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Sector news, 8 - 12 October 2012

Adult participation drops to record low TES, 12 October 2012

A long-delayed government survey of adult learners has found that participation has fallen to its lowest level since records began 15 years ago and could fall further due to the impact of the fees and loans system next year. The National Adult Learner Survey (NALS) was carried out in 2010 but has only now been published, quietly. The proportion of adults involved in learning fell from 80 per cent to 69 per cent over the five years, the lowest level recorded in the NALS series. The survey also did an exercise with adults which showed they were “relatively insensitive” to course costs up to £2,000 but expense over that had a “significant impact” on the decision to study. It warned over the introduction of loans for adults taking level 3 qualifications – most for over 25s are expected to cost more than £3,000 and as much as £11,000. Chief executive of NIACE David Hughes said the results were extremely worrying.
 


Financial health is improving despite cuts TES, 12 October 2012

College finances are the healthiest they have been since the global economic crisis began, despite funding cuts, the chief executive of the Skills Funding Agency (SFA), Kim Thorneywork, has revealed. She said there were fewer colleges in poor financial health than two years ago because they had “responded to policy, restructured and got themselves in the right place for the future.” She believed that most colleges made cuts early so they would be less likely to need further restructuring despite more funding reductions ahead. Ms Thorneywork said she would be adopting more of a collaborative approach with colleges and training providers, including testing out new funding rules and processes with volunteers before extending them to everyone. Staff at K College in Kent went on strike this week in a dispute over how to reduce at £11 budget deficit.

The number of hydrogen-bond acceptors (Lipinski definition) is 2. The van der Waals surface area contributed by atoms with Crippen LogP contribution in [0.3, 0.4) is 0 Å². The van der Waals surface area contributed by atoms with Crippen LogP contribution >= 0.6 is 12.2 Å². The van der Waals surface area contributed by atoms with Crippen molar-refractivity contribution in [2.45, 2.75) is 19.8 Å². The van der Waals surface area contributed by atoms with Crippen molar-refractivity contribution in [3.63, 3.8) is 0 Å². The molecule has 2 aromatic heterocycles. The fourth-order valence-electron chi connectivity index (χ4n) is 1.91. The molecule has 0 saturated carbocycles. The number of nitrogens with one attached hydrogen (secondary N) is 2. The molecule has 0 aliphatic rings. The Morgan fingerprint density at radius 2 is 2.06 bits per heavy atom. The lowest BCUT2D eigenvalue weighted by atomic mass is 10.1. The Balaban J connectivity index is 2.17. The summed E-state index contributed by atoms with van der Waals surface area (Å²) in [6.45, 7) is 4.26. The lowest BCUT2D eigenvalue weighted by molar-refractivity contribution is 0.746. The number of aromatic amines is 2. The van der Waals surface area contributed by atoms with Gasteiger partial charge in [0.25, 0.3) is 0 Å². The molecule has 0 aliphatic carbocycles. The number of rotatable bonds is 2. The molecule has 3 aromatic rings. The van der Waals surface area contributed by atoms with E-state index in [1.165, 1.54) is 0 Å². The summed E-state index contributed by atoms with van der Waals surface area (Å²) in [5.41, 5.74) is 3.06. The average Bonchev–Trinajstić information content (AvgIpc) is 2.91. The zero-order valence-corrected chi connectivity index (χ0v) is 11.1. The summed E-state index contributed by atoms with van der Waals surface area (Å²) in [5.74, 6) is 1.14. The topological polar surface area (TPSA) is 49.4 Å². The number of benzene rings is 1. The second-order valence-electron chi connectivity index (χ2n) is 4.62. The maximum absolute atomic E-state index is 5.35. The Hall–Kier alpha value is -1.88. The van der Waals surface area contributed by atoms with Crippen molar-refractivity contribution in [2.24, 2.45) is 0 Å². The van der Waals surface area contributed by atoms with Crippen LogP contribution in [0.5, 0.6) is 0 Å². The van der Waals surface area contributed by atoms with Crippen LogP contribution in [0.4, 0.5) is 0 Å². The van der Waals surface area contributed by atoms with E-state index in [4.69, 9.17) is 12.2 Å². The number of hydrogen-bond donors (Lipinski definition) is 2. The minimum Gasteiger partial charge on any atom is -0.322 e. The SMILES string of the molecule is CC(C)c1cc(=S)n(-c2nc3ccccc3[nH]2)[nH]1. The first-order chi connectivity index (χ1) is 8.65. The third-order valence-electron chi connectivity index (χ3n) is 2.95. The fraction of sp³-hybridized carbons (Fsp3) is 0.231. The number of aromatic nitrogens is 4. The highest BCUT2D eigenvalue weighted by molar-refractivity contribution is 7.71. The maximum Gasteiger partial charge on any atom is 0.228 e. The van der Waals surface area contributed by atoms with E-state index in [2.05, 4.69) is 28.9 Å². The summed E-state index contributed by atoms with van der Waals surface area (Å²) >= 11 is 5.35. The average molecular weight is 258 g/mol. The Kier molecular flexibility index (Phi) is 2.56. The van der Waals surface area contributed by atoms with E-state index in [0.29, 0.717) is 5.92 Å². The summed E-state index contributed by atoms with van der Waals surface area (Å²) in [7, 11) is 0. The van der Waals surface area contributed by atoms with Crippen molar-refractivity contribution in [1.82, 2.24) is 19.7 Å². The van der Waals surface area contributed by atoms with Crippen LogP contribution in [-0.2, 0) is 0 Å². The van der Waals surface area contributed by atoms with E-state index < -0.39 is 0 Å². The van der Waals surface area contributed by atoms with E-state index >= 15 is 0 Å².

Contest to run FE Guild becomes a two-horse race TES, 12 October 2012

This article examines the competition to establish the FE Guild. Two of the largest employers’ associations, the Association of Colleges, and the Association of Employment and Learning Providers (AELP), supported by the Institute for Learning, has been seen as the clear favourite to run the proposed body, which will take responsibility for professional standards in the sector. This was seen as the firm favourite, but the TES has learned that another bid has been submitted by Chris Banks, the ex-Coca-Cola executive who served as chairman of the former Learning and Skills Council (LSC). It has backing from the Confederation of British Industry (CBI) and the British Chambers of Commerce, and is known as the Independent College Partnership (ICP). Mr Banks was at the helm of the LSC when the capital funding crisis of 2009 saw 144 college building projects stopped part way when it was discovered that billions of expected funding would not materialise. Just 13 were completed.


GCSE row: headteachers claim 'gross injustice' as 45,000 pupils opt to resit Guardian, 11 October 2012

Headteachers have said it was a "gross injustice" that tens of thousands of students would have to resit GCSE English next month after a scandal that was not their fault. About one in 14 students – more than 45,000 – who took the qualification in the summer have opted to re-take exams, according to figures obtained by the BBC. The figures came as an alliance of schools, pupils, professional bodies and councils announced they would submit a legal challenge over the debacle to the high court in the next week.